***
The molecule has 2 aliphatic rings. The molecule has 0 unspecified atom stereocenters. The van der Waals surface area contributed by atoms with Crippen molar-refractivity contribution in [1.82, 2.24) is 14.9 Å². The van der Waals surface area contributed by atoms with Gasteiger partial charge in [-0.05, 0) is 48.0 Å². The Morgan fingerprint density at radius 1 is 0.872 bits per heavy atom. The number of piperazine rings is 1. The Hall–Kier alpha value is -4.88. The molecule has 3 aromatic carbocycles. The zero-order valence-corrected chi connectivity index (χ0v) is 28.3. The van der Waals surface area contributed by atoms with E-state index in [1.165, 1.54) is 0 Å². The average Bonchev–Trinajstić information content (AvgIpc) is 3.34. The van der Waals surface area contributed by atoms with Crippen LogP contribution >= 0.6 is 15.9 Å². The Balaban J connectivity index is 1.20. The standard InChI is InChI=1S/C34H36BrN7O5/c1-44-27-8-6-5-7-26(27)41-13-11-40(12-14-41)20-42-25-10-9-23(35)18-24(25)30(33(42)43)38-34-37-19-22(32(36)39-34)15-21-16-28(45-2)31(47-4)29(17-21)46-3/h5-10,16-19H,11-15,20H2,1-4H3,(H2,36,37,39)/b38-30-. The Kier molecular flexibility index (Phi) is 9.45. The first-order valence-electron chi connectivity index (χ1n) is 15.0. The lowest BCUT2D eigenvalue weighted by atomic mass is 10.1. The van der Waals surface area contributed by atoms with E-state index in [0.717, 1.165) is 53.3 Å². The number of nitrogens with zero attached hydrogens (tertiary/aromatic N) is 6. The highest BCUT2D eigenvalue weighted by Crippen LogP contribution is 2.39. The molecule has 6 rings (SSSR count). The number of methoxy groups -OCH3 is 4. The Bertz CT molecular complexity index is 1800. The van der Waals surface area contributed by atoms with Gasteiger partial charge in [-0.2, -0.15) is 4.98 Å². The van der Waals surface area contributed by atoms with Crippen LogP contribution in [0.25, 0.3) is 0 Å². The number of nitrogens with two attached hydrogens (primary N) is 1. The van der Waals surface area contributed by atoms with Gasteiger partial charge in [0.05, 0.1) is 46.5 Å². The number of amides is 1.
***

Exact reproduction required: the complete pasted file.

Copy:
The molecule has 2 aliphatic rings. The molecule has 0 unspecified atom stereocenters. The van der Waals surface area contributed by atoms with Crippen molar-refractivity contribution in [1.82, 2.24) is 14.9 Å². The van der Waals surface area contributed by atoms with Gasteiger partial charge in [-0.05, 0) is 48.0 Å². The Morgan fingerprint density at radius 1 is 0.872 bits per heavy atom. The number of piperazine rings is 1. The Hall–Kier alpha value is -4.88. The molecule has 3 aromatic carbocycles. The zero-order valence-corrected chi connectivity index (χ0v) is 28.3. The van der Waals surface area contributed by atoms with E-state index in [1.165, 1.54) is 0 Å². The average Bonchev–Trinajstić information content (AvgIpc) is 3.34. The van der Waals surface area contributed by atoms with Crippen LogP contribution >= 0.6 is 15.9 Å². The Balaban J connectivity index is 1.20. The standard InChI is InChI=1S/C34H36BrN7O5/c1-44-27-8-6-5-7-26(27)41-13-11-40(12-14-41)20-42-25-10-9-23(35)18-24(25)30(33(42)43)38-34-37-19-22(32(36)39-34)15-21-16-28(45-2)31(47-4)29(17-21)46-3/h5-10,16-19H,11-15,20H2,1-4H3,(H2,36,37,39)/b38-30-. The Kier molecular flexibility index (Phi) is 9.45. The first-order valence-electron chi connectivity index (χ1n) is 15.0. The lowest BCUT2D eigenvalue weighted by atomic mass is 10.1. The van der Waals surface area contributed by atoms with E-state index in [0.717, 1.165) is 53.3 Å². The number of nitrogens with zero attached hydrogens (tertiary/aromatic N) is 6. The highest BCUT2D eigenvalue weighted by Crippen LogP contribution is 2.39. The molecule has 6 rings (SSSR count). The number of methoxy groups -OCH3 is 4. The Bertz CT molecular complexity index is 1800. The van der Waals surface area contributed by atoms with Gasteiger partial charge in [-0.2, -0.15) is 4.98 Å². The van der Waals surface area contributed by atoms with Crippen LogP contribution in [0.25, 0.3) is 0 Å². The number of nitrogens with two attached hydrogens (primary N) is 1. The van der Waals surface area contributed by atoms with Gasteiger partial charge in [0.05, 0.1) is 46.5 Å². The number of amides is 1.